Think Locally, Act Globally
Yes, you read the title right. It’s not a misprint. I know that the actual bumper sticker, which I used to see around California regularly, is “Think Globally, Act Locally.”
That made some sense. But when I watched CBS Sunday Morning’s August 7, 2022 segment on climate change, one of the people interviewed seemed to have the opposite view. His name is Peter Kalmus and he’s a climate scientist at NASA’s Jet Propulsion Laboratory. In the interview with Tracy Smith, he pointed to the hot summer in big parts of the United States and said:
Twenty years from now, we will look back on the summer of 2022 and we will wish that he had it this good. We will wish that it was this cool. And that’s not an exaggeration whatsoever.
But wait. He’s looking at temperatures in the United States. I just got back from my cottage in Canada, where the spring and early summer were unusually cool. And my cottage is only about 60 miles north of the U.S. border. So he seems to be “thinking locally,” that is, generalizing from weather in the United States, and acting globally, that is, advocating solutions for the world.
Moreover, he seems to be confusing climate and weather. Accept as given that the U.S. summer has been unusually warm. According to this source, the average temperature in the contiguous United States in July was 2.8 degrees Fahrenheit above the 20th century average. That’s 1.56 degrees Celsius. Some of the standard models say the earth’s temperature about 20 years from now will be about 1.5 degrees Celsius above where it has been recently. So we might look back on an unusually warm 2022 summer and say it was slightly cooler. But are we really going to notice that small difference? If some of the standard models are right (and there’s a lot of difference between models, as Steven Koonin has pointed out), the best guess about the U.S. temperature in the summer of 2042, even if we do nothing to offset global warming, is that it will be only slightly above the temperature this unusually warm summer.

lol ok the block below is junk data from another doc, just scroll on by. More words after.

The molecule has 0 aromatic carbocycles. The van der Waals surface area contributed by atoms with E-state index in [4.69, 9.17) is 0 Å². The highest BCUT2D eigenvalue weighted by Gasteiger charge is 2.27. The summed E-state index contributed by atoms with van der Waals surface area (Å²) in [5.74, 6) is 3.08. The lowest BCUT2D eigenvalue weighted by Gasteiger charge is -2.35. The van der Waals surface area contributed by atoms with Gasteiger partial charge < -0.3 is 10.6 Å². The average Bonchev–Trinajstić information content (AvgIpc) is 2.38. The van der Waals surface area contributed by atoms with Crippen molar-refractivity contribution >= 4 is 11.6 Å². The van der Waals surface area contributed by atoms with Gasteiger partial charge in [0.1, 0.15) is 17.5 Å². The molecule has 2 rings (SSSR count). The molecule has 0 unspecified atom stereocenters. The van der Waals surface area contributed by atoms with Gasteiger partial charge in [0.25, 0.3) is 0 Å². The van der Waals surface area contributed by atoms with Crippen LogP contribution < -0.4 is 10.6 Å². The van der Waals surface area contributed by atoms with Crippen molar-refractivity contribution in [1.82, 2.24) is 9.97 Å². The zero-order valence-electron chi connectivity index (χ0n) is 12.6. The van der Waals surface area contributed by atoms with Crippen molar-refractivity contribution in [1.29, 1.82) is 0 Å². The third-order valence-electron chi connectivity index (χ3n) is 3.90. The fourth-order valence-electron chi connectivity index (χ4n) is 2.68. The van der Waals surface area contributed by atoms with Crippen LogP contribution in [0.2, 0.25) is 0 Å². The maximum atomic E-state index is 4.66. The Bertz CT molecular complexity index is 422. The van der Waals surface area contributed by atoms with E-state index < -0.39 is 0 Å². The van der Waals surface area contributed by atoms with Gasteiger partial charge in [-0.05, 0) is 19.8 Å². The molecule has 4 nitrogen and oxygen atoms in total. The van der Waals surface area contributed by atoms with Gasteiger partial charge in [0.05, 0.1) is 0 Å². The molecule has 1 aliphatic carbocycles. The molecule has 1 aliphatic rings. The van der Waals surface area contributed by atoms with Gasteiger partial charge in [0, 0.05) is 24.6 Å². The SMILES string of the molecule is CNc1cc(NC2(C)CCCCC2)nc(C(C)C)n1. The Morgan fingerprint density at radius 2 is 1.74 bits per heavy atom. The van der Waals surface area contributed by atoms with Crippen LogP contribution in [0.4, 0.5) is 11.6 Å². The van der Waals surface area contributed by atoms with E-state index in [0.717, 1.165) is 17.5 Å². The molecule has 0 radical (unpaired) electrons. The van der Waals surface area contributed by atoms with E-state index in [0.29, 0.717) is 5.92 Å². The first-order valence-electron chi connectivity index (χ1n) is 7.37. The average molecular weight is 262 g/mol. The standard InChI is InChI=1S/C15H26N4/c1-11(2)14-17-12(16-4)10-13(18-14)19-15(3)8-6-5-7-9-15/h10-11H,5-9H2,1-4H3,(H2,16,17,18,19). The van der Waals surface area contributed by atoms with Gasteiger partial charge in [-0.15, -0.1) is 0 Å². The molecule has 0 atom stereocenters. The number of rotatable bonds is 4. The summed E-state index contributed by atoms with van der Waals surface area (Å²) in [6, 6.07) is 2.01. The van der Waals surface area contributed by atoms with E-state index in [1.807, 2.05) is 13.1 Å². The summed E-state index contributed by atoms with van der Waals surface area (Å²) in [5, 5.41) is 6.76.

So actually, Peter Kalmus is exaggerating.
By the way, if you watch the whole 8-minute CBS segment, you’ll see Sarah Birch talking about adjustments we can make to reduce global warming. Notice what form of energy she says nothing about. Hint: the word starts with “n.” (Of course, I don’t know if she didn’t mention it. She might have and CBS put that part on the cutting room floor.)